Lobsters make a good meal, but we have nothing else on board, and for breakfast we’re not sure about the strawberry jam on lobsters… time to go ashore and refill. Go timing to be in town: on the ferry dock where tourists from the mainland disembark a familiar silhouette is walking towards us. And a bright smile recognizable miles away: there’s Amandine, a childhood friend from Laure, spending some holidays by a friend in Guadeloupe. They have been almost 10 years without seeing each other while their parents still live in the same town… but they had to be on the same island at the same time! We spend the rest of the day visiting the island with Amandine and her friend, from the heights of the famous Fort Napoleon (home to green iguanas) to the underwater landscapes of the Pain de Sucre Beach. After a last fruit-juice we all join back our respective board.

Nice view from the Fort Napoleon
12th March 2012 : Saintes – Basse Terre (anse à la Barque) (18 M)
Camille’s parents are due to come tomorrow. They have rented a small place on the western shore of Basse Terre (the western half of Guadeloupe) and today our goal is to sail closer to the spot. Their place overlooks a pretty bay called “Anse a la Barque”, considered to be one of the best shelter on this coast. This is a beautiful Monday morning, a perfect start to a week announced as sunny and with a mild steady trade wind of 12 to 15kts. Just like in the books. We fly across the Saintes Channel to the main island, Saltimbanque happy to run with the wind to his beam and almost no wave. A little lighthouse marks the southwestern point of Basse Terre, followed by a succession of cliffs and bays that could be Breton. In the distance the mighty towering shape of the Soufriere Mount can be seen every now and then between the clouds. On the leeside of the island there’s no wind again, just as usual. Engine on. Nestor is used to it now and is already putt-putt-putting quietly… as we feel a little breeze rising again… from the west!!! Everywhere else across the ocean and the islands the trade winds are blowing from the east, always. But here, the wind comes from the west. It is a stable wind of 3 bft, that will blow us on the 8 last miles to the anchorage. Can it be a sort of convection phenomenon due to the shape of the mountains? Or simply a thermal breeze? Anyways, everyday on this coast from Basse Terre to Bouillante a westerly breeze blows from 9 am to 5pm. At night it dies and veers east again.
Very funny you think. Funny indeed, until we realize that the anchorage bay is widely open to the … west.. . and thus doesn’t offer any protection against the wind and short waves induced whatsoever. The end of the Anse a la Barque is full with local fishing boats swinging on their buoys, and there are only 4 other yachts, apparently staying here all year round on their moorings. On the south side of the bay the water seems a bit more shallow and we finally drop the anchor in 7m. The hard sand ground covered with dead coral and bigger rocks doesn’t offer the best of holdings and our anchor will drift a couple of meters in each direction as the wind changes daily, before digging its hole in the sand. Nights are calm here. Days also, actually, as there’s nothing ashore and one has to walk to the next town a couple of kms away to find the first shop.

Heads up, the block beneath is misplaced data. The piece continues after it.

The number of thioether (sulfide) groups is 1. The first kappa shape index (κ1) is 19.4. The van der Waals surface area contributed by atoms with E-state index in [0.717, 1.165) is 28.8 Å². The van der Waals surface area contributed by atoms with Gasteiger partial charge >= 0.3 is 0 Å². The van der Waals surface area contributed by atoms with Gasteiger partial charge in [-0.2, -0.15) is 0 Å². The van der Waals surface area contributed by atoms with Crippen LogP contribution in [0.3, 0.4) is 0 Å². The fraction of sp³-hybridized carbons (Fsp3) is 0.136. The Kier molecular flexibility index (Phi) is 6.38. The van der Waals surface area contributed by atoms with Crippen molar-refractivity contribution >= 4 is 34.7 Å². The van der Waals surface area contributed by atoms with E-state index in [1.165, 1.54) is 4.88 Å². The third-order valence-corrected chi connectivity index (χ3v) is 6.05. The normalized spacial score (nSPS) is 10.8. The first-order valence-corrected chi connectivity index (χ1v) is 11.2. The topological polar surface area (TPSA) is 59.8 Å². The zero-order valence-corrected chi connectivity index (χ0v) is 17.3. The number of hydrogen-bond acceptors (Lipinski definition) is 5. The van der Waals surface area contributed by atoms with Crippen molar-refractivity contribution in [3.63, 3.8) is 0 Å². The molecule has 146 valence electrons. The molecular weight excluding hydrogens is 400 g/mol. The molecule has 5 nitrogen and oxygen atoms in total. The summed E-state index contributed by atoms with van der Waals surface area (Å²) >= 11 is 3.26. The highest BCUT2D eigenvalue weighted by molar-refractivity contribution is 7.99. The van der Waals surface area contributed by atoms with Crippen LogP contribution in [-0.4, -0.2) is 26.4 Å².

The "Anse à la Barque"
On the map we had spotted a little bar located on the next beach to the north and set up to walk there with our laptop in the bag, hoping to find internet there. As we ask the owner, she answers with her slow chanting creole accent: “Internet…well, the diver who lived across the street had internet… but he is dead…” then turning to another group of tourists sipping their beer: “ and you guys, there, you don’t have internet with you, do you?”. Too bad. She’s so much fun that we stay for a juice at least.
13th March 2012 : visiting Pointe-a-Pitre and the airport
The plan is to go pick up the parents from the airport at the end of the afternoon, and take the opportunity of the trip to Pointe-a-Pitre to visit the town during the day. Call us naïve, we thought that to catch the bus going there we had to wait at the bus stop, under the sign saying “Pointe-a-Pitre”. Wrong. An hour later, two buses have passed by… but no one stopped! We decide to walk to the next village and try our luck there. As we’re wondering which sign to follow, a car stops. They offer a ride. They work here, shooting films about the environment and tourism. Great, we get a free ride (through the scenic “route de la traverse” cutting in the middle of the island through the mountains) AND a guided tour with expert’s comments. On the other coast and before dropping us our driver parks just in front of a bus about to leave his stop – to make sure we can catch that one :o)

Around Pointe-a-Pitre (from “Peter’s Point”, called after the Dutchman who first started a fish market here) huge residential and industrial areas are sprawling. Commercial centers thrive in this duty free zone. The city center is quite compact and looks dilapidated as well. Not recommended to walk around after dark. A few nice creole houses (most of which abandoned) gather around the main square, place de la Victoire. We run a couple of errands in the commercial streets there, before heading for the marina, 2 to 3 km away. Lucky it’s noon when we walk this long street looking like slums. The young ladies sitting in a row, bored on their chair, are waiting for… clients... Back in the city center a salesman told Laure that she’d better not wear her necklace around here. It feels just like Cayenne, where a (well-meaning) fisherman stopped us and said that south of the market white tourists were not welcome. we let a sigh of relief out as we reach the campus, then the marine. People of much better company are to be found there: Ster Vraz, Tim Jak, and a couple of other ocean-crossing fellows. We have only to choose between the chandleries. There’s a sail-maker, and a shipyard where we will probably come back to clean the hull. Wifi is widely accessible everywhere, and so quick that updating the site is a matter of minutes!